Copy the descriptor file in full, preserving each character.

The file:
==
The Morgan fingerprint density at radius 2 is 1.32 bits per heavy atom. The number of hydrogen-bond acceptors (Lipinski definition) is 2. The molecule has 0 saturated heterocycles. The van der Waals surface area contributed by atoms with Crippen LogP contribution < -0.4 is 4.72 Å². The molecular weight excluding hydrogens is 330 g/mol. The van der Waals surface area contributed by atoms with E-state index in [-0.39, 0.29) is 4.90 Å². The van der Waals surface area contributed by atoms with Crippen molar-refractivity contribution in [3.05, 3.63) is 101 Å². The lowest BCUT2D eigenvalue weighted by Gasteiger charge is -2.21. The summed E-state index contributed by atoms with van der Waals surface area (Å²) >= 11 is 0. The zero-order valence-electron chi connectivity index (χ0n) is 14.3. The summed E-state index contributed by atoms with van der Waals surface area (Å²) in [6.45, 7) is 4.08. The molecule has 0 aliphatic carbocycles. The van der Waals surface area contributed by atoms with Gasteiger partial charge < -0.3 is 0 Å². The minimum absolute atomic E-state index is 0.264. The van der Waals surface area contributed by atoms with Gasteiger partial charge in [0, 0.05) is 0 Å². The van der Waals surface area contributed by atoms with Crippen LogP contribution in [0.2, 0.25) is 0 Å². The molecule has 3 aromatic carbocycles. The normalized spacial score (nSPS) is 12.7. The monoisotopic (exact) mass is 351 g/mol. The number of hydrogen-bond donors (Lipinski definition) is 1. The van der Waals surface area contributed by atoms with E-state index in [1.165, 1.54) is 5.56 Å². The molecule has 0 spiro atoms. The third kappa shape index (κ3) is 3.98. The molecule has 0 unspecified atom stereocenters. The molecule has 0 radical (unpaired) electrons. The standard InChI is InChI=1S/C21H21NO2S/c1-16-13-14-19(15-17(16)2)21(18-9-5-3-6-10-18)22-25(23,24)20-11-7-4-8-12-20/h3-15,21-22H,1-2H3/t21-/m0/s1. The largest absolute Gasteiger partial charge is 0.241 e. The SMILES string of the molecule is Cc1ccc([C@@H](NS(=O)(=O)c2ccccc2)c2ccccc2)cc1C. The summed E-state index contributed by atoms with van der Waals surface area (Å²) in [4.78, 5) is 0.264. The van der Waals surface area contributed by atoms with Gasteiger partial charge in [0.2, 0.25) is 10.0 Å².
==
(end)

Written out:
The Morgan fingerprint density at radius 2 is 1.32 bits per heavy atom. The number of hydrogen-bond acceptors (Lipinski definition) is 2. The molecule has 0 saturated heterocycles. The van der Waals surface area contributed by atoms with Crippen LogP contribution < -0.4 is 4.72 Å². The molecular weight excluding hydrogens is 330 g/mol. The van der Waals surface area contributed by atoms with E-state index in [-0.39, 0.29) is 4.90 Å². The van der Waals surface area contributed by atoms with Crippen molar-refractivity contribution in [3.05, 3.63) is 101 Å². The lowest BCUT2D eigenvalue weighted by Gasteiger charge is -2.21. The summed E-state index contributed by atoms with van der Waals surface area (Å²) >= 11 is 0. The zero-order valence-electron chi connectivity index (χ0n) is 14.3. The summed E-state index contributed by atoms with van der Waals surface area (Å²) in [6.45, 7) is 4.08. The molecule has 0 aliphatic carbocycles. The van der Waals surface area contributed by atoms with Gasteiger partial charge < -0.3 is 0 Å². The minimum absolute atomic E-state index is 0.264. The van der Waals surface area contributed by atoms with Gasteiger partial charge in [0, 0.05) is 0 Å². The van der Waals surface area contributed by atoms with Crippen LogP contribution in [0.2, 0.25) is 0 Å². The molecule has 3 aromatic carbocycles. The normalized spacial score (nSPS) is 12.7. The monoisotopic (exact) mass is 351 g/mol. The number of hydrogen-bond donors (Lipinski definition) is 1. The van der Waals surface area contributed by atoms with E-state index in [1.165, 1.54) is 5.56 Å². The molecule has 0 spiro atoms. The third kappa shape index (κ3) is 3.98. The molecule has 0 unspecified atom stereocenters. The molecule has 0 radical (unpaired) electrons. The standard InChI is InChI=1S/C21H21NO2S/c1-16-13-14-19(15-17(16)2)21(18-9-5-3-6-10-18)22-25(23,24)20-11-7-4-8-12-20/h3-15,21-22H,1-2H3/t21-/m0/s1. The largest absolute Gasteiger partial charge is 0.241 e. The SMILES string of the molecule is Cc1ccc([C@@H](NS(=O)(=O)c2ccccc2)c2ccccc2)cc1C. The summed E-state index contributed by atoms with van der Waals surface area (Å²) in [4.78, 5) is 0.264. The van der Waals surface area contributed by atoms with Gasteiger partial charge in [0.2, 0.25) is 10.0 Å².